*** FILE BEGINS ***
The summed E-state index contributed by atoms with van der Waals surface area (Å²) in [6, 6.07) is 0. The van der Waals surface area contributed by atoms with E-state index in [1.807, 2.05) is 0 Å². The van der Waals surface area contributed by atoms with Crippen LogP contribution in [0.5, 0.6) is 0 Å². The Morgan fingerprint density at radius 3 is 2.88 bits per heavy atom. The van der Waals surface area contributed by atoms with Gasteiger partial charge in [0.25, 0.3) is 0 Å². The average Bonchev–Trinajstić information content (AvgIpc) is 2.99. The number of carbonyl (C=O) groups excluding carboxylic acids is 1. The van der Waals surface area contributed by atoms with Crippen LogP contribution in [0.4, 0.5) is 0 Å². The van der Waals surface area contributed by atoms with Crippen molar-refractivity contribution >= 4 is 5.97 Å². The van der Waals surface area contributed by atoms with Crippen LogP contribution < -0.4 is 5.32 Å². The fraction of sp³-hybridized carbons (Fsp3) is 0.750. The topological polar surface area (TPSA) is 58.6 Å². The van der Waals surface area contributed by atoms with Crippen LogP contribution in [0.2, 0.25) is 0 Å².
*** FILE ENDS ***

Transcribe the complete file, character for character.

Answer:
The summed E-state index contributed by atoms with van der Waals surface area (Å²) in [6, 6.07) is 0. The van der Waals surface area contributed by atoms with E-state index in [1.807, 2.05) is 0 Å². The van der Waals surface area contributed by atoms with Crippen LogP contribution in [0.5, 0.6) is 0 Å². The Morgan fingerprint density at radius 3 is 2.88 bits per heavy atom. The van der Waals surface area contributed by atoms with Gasteiger partial charge in [0.25, 0.3) is 0 Å². The average Bonchev–Trinajstić information content (AvgIpc) is 2.99. The number of carbonyl (C=O) groups excluding carboxylic acids is 1. The van der Waals surface area contributed by atoms with Crippen LogP contribution in [0.4, 0.5) is 0 Å². The van der Waals surface area contributed by atoms with Crippen molar-refractivity contribution >= 4 is 5.97 Å². The van der Waals surface area contributed by atoms with Crippen LogP contribution < -0.4 is 5.32 Å². The fraction of sp³-hybridized carbons (Fsp3) is 0.750. The topological polar surface area (TPSA) is 58.6 Å². The van der Waals surface area contributed by atoms with Crippen LogP contribution in [0.2, 0.25) is 0 Å².